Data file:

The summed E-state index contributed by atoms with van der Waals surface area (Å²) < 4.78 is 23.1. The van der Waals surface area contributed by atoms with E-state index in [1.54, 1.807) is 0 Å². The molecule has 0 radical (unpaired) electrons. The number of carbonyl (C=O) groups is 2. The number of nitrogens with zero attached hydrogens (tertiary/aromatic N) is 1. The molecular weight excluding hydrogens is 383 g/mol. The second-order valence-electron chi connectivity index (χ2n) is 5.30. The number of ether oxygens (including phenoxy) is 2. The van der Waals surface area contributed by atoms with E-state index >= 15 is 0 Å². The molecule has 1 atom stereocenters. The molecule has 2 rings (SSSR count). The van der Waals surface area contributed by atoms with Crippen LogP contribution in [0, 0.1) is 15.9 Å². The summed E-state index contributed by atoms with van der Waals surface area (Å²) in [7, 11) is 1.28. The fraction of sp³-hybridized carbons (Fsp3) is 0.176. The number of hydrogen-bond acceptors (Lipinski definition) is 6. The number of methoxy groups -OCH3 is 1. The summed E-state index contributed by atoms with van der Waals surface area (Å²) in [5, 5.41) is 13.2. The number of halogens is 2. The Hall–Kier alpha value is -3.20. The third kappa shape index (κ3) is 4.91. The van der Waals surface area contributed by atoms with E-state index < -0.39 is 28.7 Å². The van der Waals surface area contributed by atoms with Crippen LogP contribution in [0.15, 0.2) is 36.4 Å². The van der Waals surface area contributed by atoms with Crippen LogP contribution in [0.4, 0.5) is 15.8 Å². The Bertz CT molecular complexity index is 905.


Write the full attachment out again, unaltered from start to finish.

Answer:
The summed E-state index contributed by atoms with van der Waals surface area (Å²) < 4.78 is 23.1. The van der Waals surface area contributed by atoms with E-state index in [1.54, 1.807) is 0 Å². The molecule has 0 radical (unpaired) electrons. The number of carbonyl (C=O) groups is 2. The number of nitrogens with zero attached hydrogens (tertiary/aromatic N) is 1. The molecular weight excluding hydrogens is 383 g/mol. The second-order valence-electron chi connectivity index (χ2n) is 5.30. The number of ether oxygens (including phenoxy) is 2. The van der Waals surface area contributed by atoms with E-state index >= 15 is 0 Å². The molecule has 1 atom stereocenters. The molecule has 2 rings (SSSR count). The van der Waals surface area contributed by atoms with Crippen LogP contribution in [0, 0.1) is 15.9 Å². The summed E-state index contributed by atoms with van der Waals surface area (Å²) in [7, 11) is 1.28. The fraction of sp³-hybridized carbons (Fsp3) is 0.176. The number of hydrogen-bond acceptors (Lipinski definition) is 6. The number of methoxy groups -OCH3 is 1. The summed E-state index contributed by atoms with van der Waals surface area (Å²) in [5, 5.41) is 13.2. The number of halogens is 2. The Hall–Kier alpha value is -3.20. The third kappa shape index (κ3) is 4.91. The van der Waals surface area contributed by atoms with E-state index < -0.39 is 28.7 Å². The van der Waals surface area contributed by atoms with Crippen LogP contribution in [0.15, 0.2) is 36.4 Å². The van der Waals surface area contributed by atoms with Crippen LogP contribution in [0.4, 0.5) is 15.8 Å². The Bertz CT molecular complexity index is 905.